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No aliens in sight - 62%

Felix 1666, June 15th, 2017

Agent Steel's racy debut was, is and will always be an early masterpiece at the interface of speed and thrash metal. Moreover, it sounded like the promise for a golden future. John Cyriis was slightly mad, but a great singer and the band had a fantastic understanding of musicality. Then came "Unstoppable Force" and the album revealed, slowly but surely, a new compositional direction of the formation. While travelling through endless galaxies in order to find unknown forms of life, the guys had expanded their musical horizon. The new broadened approach of the gang did not match my narrow-mindedness and therefore I cannot say that "Unstoppable Force" belongs to the essential albums of the eighties. However, Agent Steel had written a few killer tracks as well.

Abrasive guitars kick off the mid-paced neckbreaker "Indestructive". The tight verses embrace the listener with their iron grip and the dynamic up-tempo chorus works like an opened valve that allows the energy to flow freely. The title track relies on a more or less similar configuration, but its average speed is higher. This first number of the album seems to look for a place near to the songs of "Skeptics Apocalypse". It harkens back to the generally vehement approach of the debut, but it delivers only one facet of the "new" Agent Steel. On the other hand, one finds overly melodic and yes, really soft tunes at the end of both sides of the vinyl. Back in the eighties, two ballads on one speed metal album appeared to me like a serious violation of the genre rules, especially when considering the fact that "Still Searchin'" is nothing but an oily piece of kitsch, unbeatable in its harmlessness. Cyriis delivers siren-like, acceptable vocals and the rest of the band does not seem to exist anymore. Okay, the solo proves the opposite, but it is one of these let-the-guitar-do-the-talking masturbations that did not find a cuddly place in the repertoire of the guitarists of Testament. In a nutshell, a gruesome piece of music. "The Traveler" is better, because it does not deliver another portion of schmaltz, but this does not mean that it is truly well invested time to listen to it.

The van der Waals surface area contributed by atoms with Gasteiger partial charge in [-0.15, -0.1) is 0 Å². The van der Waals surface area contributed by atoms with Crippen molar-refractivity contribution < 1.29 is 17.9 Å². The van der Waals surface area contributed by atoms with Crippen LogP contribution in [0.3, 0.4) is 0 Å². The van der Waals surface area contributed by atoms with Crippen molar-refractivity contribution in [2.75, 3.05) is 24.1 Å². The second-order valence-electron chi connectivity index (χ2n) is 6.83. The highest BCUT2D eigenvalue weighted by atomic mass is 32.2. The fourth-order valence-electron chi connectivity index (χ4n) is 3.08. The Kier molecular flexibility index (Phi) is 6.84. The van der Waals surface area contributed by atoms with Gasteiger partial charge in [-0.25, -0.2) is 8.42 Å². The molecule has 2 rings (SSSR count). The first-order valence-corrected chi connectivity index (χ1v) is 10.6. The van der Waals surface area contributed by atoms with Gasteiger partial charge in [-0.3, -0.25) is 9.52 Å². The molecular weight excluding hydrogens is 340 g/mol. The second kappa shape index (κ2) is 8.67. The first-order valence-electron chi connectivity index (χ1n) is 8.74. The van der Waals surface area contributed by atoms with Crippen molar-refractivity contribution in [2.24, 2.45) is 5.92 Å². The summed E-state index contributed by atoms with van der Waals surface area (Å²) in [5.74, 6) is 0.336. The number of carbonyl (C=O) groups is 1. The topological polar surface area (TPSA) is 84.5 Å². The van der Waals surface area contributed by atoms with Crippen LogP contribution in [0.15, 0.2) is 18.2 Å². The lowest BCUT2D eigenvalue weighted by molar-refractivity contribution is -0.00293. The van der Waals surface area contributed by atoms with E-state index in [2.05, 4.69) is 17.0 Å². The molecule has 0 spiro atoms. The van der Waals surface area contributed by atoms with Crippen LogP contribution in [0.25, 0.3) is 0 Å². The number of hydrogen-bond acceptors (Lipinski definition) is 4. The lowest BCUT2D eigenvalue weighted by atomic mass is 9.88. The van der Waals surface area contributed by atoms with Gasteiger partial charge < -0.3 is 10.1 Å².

The few powerful tracks ("The Rager" bares its teeth) need species protection, because an overlong instrumental, a semi-ballad like "Chosen to Stay" (not bad, but its calm intro is too long) and the aforementioned throwaway tracks "Still Searchin'" endanger their refuge. More or less the same goes for the pretty traditional "Nothin' Left". It sounds like a mediocre leftover from Hexx' first album.

The proper yet polished production also does not improve the harshness of the album and all in all I hate to say it, but "Unstoppable Force" signified a step backwards. The wild, untameable element of the debut was missing. I do not know why Agent Steel changed their style so drastically, but time has told us that it was no good idea at all. The mix of speed metal, traditional metal and namby-pamby sections delivers mature compositions, but maturity has never been a value in itself. Seen retrospectively, it was no surprise that the band got into serious trouble after the release of "Unstoppable Force", to put it mildly. I am not surprised that Cyriis did not find any alien while singing these songs. Just in time, they had run for cover.